Immediate and sustainable help is needed from all levels of government to help keep asylum-seeking migrant families off the street, the San Diego Rapid Response Network announced Thursday.
According to the SDRRN, a coalition of local human rights, service and faith-based organizations, U.S. Immigrations and Customs Enforcement has released scores of asylum seekers into San Diego and Imperial counties since the end of October. These migrants often have no local support networks and little access to local resources, with some eventually living on the street while waiting to appear at their asylum hearing.
The coalition has provided shelter and humanitarian aid to more than 1,700 asylum-seekers in recent months, but the growing number of asylum-seeking migrants entering the country is putting a strain on the coalition’s ability to continue providing aid.
According to the SDRRN, an average of 80 migrants are released by ICE into the San Diego region each day on asylum claims.
“We can’t do everything ourselves, but I know that we are capable of doing more,” Gov.-elect Gavin Newsom said during a visit to San Diego County last month. “This community needs to do more, the county of San Diego needs to do more, Imperial County needs to do more, the state of California needs to do more to support the county and city efforts, because with all due respect, we’re not.”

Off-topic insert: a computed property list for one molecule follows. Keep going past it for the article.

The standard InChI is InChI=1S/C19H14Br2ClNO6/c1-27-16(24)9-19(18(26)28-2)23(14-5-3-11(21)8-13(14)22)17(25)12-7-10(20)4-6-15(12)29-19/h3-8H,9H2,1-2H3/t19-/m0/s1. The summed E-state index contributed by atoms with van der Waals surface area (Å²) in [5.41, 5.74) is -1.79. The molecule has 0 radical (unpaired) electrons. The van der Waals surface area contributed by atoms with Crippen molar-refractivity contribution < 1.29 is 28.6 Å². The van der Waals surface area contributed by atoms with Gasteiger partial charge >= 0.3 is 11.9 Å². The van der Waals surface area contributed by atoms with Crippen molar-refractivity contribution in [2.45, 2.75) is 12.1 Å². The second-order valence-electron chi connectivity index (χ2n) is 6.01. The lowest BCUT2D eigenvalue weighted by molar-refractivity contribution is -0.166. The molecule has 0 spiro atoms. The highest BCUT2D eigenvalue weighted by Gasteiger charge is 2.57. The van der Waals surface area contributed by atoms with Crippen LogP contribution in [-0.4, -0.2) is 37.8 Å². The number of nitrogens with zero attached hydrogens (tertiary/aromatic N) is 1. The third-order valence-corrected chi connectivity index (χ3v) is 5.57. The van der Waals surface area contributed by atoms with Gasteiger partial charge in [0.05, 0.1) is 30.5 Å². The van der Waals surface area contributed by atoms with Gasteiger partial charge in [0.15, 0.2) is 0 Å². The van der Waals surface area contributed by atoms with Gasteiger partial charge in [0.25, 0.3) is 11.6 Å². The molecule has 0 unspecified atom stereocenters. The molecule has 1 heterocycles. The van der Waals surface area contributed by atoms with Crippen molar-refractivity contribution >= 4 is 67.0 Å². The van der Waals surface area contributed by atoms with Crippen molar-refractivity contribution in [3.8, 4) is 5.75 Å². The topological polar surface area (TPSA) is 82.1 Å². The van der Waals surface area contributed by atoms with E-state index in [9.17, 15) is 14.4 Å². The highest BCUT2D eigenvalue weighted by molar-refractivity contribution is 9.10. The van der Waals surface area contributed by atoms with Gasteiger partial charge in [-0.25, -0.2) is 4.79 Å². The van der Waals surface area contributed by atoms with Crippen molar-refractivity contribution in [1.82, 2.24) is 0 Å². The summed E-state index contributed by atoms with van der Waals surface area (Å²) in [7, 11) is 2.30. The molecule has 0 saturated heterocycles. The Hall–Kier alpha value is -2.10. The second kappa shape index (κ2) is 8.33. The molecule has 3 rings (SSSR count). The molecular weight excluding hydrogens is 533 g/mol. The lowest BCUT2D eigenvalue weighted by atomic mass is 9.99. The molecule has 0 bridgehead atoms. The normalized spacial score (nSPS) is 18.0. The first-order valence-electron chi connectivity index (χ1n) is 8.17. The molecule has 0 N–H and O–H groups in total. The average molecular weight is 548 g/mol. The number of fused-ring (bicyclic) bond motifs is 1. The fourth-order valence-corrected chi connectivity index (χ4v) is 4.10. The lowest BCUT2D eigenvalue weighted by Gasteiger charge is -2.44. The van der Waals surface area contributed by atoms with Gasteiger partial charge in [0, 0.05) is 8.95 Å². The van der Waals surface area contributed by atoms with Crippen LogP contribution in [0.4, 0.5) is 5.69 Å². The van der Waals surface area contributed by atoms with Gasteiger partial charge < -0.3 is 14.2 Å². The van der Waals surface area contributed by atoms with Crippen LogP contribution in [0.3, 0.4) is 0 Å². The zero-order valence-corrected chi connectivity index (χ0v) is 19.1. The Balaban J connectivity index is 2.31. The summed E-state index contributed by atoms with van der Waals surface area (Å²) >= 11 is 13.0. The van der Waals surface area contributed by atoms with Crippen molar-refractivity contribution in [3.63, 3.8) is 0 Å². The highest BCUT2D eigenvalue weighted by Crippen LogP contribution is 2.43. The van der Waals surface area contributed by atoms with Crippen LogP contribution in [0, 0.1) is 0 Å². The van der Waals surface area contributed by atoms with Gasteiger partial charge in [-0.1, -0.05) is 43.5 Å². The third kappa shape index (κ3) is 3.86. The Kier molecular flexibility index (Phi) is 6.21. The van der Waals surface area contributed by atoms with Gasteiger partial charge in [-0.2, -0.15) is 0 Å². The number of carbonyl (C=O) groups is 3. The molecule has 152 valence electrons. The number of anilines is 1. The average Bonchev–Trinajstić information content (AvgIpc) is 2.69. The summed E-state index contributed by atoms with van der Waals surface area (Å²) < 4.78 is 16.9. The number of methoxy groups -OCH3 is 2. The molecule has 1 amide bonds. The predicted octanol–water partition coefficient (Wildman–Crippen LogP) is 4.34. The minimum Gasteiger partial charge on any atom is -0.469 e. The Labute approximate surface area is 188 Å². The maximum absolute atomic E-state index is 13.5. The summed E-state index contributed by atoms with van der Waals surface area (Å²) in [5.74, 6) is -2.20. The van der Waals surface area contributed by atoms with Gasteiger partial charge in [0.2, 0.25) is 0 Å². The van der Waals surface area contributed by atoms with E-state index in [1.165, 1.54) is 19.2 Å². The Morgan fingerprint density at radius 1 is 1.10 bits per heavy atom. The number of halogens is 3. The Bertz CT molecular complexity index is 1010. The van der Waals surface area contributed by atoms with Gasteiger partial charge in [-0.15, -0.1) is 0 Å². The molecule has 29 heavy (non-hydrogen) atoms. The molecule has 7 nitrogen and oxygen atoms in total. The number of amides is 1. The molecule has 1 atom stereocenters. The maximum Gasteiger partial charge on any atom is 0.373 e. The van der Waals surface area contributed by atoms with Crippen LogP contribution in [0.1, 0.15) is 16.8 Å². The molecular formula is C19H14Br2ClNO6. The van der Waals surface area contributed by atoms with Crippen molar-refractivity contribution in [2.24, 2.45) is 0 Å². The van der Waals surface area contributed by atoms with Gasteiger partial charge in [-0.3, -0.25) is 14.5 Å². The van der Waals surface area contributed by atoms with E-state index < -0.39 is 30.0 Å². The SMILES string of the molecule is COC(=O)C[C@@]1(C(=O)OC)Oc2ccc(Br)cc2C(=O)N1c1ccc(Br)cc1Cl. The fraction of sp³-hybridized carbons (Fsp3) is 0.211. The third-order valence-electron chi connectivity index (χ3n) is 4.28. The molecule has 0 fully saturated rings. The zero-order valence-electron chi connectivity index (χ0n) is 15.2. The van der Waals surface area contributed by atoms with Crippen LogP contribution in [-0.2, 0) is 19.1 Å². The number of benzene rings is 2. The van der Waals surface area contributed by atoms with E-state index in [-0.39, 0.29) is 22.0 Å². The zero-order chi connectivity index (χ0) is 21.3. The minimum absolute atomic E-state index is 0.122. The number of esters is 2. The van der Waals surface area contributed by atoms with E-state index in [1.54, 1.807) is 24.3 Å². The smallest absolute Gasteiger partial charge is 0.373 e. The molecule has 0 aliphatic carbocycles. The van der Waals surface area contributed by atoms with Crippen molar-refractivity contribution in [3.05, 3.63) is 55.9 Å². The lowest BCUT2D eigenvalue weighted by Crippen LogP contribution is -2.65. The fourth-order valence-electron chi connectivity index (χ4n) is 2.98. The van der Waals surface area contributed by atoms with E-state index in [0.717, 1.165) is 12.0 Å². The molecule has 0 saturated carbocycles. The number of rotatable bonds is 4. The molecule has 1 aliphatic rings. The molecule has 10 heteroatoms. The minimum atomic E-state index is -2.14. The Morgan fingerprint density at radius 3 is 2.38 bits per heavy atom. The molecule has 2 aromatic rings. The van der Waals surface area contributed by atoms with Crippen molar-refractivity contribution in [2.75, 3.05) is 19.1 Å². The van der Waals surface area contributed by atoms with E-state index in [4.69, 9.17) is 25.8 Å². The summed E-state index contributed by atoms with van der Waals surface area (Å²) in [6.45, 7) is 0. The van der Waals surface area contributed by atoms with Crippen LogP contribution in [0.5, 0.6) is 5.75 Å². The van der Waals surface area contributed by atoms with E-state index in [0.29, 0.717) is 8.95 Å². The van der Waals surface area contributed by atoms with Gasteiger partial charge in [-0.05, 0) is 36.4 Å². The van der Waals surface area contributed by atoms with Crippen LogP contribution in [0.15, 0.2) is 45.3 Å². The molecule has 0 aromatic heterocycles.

The SDRRN urged local governments and the state government to allocate emergency funding for migrant assistance in the San Diego area, funding for the coalition’s general operation costs, humanitarian aid and temporary housing assistance.
SDRRN shelters provide beds, food, clothing, health services, legal assistance and transportation assistance to migrant families throughout San Diego and Imperial counties.
County residents seeking to donate to the coalition’s humanitarian efforts can do so at gofundme.com/MigrantreliefSD and sharejourneysd.org/families. Residents can also apply to volunteer at rapidresponsesd.org.
— City News Service
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